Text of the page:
The ES&S DS300 is a ballot scanning device. It is used in jurisdictions in which voters hand mark paper ballots and/or use ballot marking devices then hand-feed their paper ballots into a scanner. Ballots can be inserted into the DS300 in multiple orientations: face up, face down, header first, or footer first. The device simultaneously scans the front and back of a paper ballot, interprets voter marks, and communicates any issues that require the voter’s attention back to the voter through an LCD display. If the voter has marked too many choices in a race, the display alerts the voter and offers the option to return the ballot for correction.
The DS300 scanner can also scan and tabulate the summary cards (or “ballot cards”) printed by ES&S ExpressVote ballot marking devices (BMDs). ExpressVote-produced ballots print a paper “summary card” of the voter’s choices with a barcode that encodes the voter choices. When the paper record is hand-fed into the DS300 scanner, it scans the barcode to interpret voter choices and record votes.
Because the DS300 device is a scanning device only, and does not have features that support marking choices on ballots, features that may be helpful to voters with disabilities are limited; the DS300 is not marketed as an “accessible voting device.” It does not have an audio-tactile controller and its audio features are limited to only making different sounds as ballots are scanned or returned to the voter when marks require additional attention.
After the voter inserts their paper ballot (or summary card) into the DS300 scanner, they have a chance to review any potential mismarks that require attention. After the voter cast their ballot, the DS300 scanner pulls the ballot through a motorized feed and deposits the ballot into an integrated ballot box. The DS300 device has tabulating capabilities, and when the polls close, the DS300 can print out the race results and other information on a paper tape (if configured to do so). A DS300 configured for an early voting location does not support precinct level results reporting; however, an election summary report of tabulated vote totals is supported.
The DS300 storage limitation for write-in ballot images is 3,600 images. To successfully use the write-in report, ballots must span three or more vertical columns. If the column is greater than 1/3 of the ballot width, the write-in image will be too wide to print on the report tape. The DS300 uses a TDS ink cartridge for ballot stamping.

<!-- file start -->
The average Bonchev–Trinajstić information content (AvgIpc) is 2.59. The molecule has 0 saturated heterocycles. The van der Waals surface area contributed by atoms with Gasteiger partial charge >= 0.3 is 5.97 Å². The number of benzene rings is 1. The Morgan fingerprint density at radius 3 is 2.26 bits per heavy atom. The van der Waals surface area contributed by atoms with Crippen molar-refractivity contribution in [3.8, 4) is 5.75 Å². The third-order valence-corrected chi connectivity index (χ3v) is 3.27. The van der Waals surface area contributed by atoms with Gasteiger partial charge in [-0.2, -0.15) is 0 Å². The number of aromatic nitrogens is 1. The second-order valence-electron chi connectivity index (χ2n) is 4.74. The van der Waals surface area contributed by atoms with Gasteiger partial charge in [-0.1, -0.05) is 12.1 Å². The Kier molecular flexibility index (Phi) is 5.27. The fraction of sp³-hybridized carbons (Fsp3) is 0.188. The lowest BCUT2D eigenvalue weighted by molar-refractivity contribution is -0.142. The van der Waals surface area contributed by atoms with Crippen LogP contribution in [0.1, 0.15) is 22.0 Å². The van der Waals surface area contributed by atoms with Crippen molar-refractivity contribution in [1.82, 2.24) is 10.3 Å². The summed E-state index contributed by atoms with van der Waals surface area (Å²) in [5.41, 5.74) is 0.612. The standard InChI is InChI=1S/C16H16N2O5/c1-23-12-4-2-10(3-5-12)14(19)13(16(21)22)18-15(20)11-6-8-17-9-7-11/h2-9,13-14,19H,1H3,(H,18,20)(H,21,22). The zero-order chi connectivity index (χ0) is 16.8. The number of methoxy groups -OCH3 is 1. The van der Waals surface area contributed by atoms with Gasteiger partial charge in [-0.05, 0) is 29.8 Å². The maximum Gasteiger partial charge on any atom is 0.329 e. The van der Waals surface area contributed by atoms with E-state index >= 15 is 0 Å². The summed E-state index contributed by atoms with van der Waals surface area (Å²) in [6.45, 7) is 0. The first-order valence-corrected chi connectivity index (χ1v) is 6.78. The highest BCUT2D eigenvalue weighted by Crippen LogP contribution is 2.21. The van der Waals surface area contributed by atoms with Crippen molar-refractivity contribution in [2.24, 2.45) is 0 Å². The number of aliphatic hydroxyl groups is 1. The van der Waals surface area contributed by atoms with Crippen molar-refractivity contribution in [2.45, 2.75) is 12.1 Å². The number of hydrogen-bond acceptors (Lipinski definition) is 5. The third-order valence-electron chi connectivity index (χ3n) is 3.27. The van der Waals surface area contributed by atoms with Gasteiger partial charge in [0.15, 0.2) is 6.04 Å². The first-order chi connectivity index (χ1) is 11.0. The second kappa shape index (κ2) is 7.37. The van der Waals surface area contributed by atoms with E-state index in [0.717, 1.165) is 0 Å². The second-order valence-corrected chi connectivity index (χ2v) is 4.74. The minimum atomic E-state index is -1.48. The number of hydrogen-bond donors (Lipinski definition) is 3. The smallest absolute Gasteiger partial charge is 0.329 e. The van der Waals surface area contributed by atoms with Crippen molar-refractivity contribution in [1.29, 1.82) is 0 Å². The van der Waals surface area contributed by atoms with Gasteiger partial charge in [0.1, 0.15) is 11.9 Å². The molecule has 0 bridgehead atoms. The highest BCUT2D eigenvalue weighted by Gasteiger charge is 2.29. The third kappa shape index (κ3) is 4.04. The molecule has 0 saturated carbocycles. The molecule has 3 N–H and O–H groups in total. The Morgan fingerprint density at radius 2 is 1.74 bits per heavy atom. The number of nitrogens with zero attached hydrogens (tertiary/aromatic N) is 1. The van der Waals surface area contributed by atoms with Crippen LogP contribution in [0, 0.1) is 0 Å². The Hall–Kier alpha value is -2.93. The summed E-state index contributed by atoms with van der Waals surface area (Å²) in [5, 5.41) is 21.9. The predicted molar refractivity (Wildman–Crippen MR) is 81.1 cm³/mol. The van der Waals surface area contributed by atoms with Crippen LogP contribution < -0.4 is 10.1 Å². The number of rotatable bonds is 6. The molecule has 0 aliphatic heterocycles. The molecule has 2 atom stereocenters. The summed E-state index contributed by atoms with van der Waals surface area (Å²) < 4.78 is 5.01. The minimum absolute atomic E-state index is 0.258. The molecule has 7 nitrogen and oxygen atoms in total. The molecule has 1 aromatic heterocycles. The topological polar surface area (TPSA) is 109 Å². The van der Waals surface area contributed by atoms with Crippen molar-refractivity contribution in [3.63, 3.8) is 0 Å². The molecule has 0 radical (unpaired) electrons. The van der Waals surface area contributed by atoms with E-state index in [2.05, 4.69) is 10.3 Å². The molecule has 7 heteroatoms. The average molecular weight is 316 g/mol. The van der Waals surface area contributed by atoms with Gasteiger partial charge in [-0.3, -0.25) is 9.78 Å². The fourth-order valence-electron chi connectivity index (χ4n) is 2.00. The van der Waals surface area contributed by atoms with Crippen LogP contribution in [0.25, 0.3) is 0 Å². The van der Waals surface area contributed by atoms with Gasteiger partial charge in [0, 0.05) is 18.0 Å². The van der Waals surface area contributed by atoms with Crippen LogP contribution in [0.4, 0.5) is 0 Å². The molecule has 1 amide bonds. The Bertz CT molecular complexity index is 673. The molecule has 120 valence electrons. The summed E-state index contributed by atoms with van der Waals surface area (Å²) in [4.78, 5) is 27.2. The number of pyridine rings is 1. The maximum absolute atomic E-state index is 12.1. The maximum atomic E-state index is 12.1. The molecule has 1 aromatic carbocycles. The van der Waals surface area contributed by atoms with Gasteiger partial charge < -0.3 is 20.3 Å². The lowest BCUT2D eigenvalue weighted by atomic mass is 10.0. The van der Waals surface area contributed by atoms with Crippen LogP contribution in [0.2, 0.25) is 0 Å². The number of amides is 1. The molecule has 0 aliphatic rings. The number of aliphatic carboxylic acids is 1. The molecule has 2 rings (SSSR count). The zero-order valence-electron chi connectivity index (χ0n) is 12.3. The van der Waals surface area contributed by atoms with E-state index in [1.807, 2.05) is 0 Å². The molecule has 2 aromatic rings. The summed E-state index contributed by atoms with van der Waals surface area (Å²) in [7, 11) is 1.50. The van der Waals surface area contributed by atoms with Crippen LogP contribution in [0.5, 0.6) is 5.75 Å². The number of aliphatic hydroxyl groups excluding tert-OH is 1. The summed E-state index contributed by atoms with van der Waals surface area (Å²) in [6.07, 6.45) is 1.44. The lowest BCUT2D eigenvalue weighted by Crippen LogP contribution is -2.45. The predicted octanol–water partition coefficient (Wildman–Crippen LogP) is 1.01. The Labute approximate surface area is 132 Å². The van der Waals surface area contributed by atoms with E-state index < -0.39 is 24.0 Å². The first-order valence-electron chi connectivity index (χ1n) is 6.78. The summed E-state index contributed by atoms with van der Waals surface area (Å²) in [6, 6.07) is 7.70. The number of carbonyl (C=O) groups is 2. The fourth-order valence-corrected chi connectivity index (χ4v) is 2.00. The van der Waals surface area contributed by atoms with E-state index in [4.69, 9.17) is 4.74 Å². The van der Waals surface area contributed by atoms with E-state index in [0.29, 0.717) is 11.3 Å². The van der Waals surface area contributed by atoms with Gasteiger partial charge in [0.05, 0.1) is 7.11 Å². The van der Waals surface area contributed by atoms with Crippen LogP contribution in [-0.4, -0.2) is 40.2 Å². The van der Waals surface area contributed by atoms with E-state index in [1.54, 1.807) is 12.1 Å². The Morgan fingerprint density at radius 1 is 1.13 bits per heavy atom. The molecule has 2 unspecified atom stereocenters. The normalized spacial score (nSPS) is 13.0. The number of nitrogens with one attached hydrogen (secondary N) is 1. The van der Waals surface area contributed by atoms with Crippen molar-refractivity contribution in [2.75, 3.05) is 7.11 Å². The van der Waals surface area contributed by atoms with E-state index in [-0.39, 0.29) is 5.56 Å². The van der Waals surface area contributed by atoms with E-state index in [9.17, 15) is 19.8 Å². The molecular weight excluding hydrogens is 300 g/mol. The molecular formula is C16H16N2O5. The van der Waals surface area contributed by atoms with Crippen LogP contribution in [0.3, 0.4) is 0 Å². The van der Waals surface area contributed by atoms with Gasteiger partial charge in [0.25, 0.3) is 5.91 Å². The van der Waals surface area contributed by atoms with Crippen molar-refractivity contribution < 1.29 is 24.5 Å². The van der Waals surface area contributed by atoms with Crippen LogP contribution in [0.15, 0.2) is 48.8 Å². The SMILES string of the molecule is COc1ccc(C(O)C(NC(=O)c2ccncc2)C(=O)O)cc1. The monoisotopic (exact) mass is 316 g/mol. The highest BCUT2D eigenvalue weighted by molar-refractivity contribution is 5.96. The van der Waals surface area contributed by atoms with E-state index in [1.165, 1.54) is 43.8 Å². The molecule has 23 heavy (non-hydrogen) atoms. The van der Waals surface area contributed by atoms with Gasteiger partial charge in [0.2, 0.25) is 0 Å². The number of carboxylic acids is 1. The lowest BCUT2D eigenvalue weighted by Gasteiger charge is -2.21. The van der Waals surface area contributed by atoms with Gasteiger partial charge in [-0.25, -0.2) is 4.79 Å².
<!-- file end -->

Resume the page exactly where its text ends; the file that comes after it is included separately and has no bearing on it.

When the voter has finished filling out their ballot, they should check it to ensure their selections match their intentions. Next, the voter feeds their ballot into the DS300 machine. After the ballot is scanned and accepted, the voter’s ballot cannot be redone. If the scanner is malfunctioning, voters should follow poll worker instructions, which may include inserting the ballots directly into the ballot box underneath the DS300 scanner.
As votes are entered, the DS300 stores the vote tallies on its internal memory card. Optional land line and wireless modems are available. When the polls close, the DS300’s internal printer prints out the precinct’s vote report on paper.
The DS300 is coded to detect and notify the voter when it encounters an overvoted race or issue on the ballot. An overvote is when more than the allowed number of selections in a race or issue has been marked. An audio alert will sound and the display will indicate that an over-voted race or issue was detected and offer the voter two choices: “Accept” or “Return.”
If the voter selects Accept, the ballot will be counted, all properly marked races and issues will receive the appropriate votes, and the over-voted races and issues will receive an over-vote. The individual candidates or issue choices in an over-voted race will not receive any votes.
If the voter selects Return, the ballot will be returned uncounted, and the voter may contact the election official and have the ballot spoiled and receive a new one.
Overvoting should not be confused with undervoting. A voter undervotes when they cast fewer votes for a particular office than they are permitted to cast. No ballot or vote will be canceled as a result of an undervote.
Election Systems & Software was founded in 1979 as American Information Systems Inc. (AIS), it merged with Business Records Corp. the following year and changed its name to ES&S. It is now a subsidiary of McCarthy Group, LLC, and McCarthy Capital. As of 2007 it was the largest manufacturer of voting machines in the United States, claiming customers in 1,700 localities. As of 2007 it had approximately 350 employees; 2005 revenues were $117 million. ES&S announced its purchase of AutoMARK Technical Systems on January 28, 2008.